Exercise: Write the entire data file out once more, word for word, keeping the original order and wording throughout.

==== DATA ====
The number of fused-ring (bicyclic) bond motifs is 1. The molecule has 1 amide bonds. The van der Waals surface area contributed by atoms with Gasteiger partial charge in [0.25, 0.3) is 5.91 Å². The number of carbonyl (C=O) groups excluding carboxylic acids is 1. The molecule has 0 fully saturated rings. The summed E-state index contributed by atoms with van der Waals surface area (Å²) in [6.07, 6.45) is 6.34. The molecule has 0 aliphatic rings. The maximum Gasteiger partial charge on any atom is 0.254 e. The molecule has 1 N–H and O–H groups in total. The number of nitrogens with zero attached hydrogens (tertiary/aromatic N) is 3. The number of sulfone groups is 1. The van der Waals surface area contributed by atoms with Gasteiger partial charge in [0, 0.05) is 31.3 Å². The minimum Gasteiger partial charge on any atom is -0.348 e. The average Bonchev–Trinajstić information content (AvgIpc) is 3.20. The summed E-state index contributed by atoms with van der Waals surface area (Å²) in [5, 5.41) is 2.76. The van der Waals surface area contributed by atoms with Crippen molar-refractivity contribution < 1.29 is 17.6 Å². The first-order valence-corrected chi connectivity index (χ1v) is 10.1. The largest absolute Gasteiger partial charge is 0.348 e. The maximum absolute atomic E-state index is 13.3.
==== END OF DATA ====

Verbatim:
The number of fused-ring (bicyclic) bond motifs is 1. The molecule has 1 amide bonds. The van der Waals surface area contributed by atoms with Gasteiger partial charge in [0.25, 0.3) is 5.91 Å². The number of carbonyl (C=O) groups excluding carboxylic acids is 1. The molecule has 0 fully saturated rings. The summed E-state index contributed by atoms with van der Waals surface area (Å²) in [6.07, 6.45) is 6.34. The molecule has 0 aliphatic rings. The maximum Gasteiger partial charge on any atom is 0.254 e. The molecule has 1 N–H and O–H groups in total. The number of nitrogens with zero attached hydrogens (tertiary/aromatic N) is 3. The number of sulfone groups is 1. The van der Waals surface area contributed by atoms with Gasteiger partial charge in [0, 0.05) is 31.3 Å². The minimum Gasteiger partial charge on any atom is -0.348 e. The average Bonchev–Trinajstić information content (AvgIpc) is 3.20. The summed E-state index contributed by atoms with van der Waals surface area (Å²) in [5, 5.41) is 2.76. The van der Waals surface area contributed by atoms with Crippen molar-refractivity contribution < 1.29 is 17.6 Å². The first-order valence-corrected chi connectivity index (χ1v) is 10.1. The largest absolute Gasteiger partial charge is 0.348 e. The maximum absolute atomic E-state index is 13.3.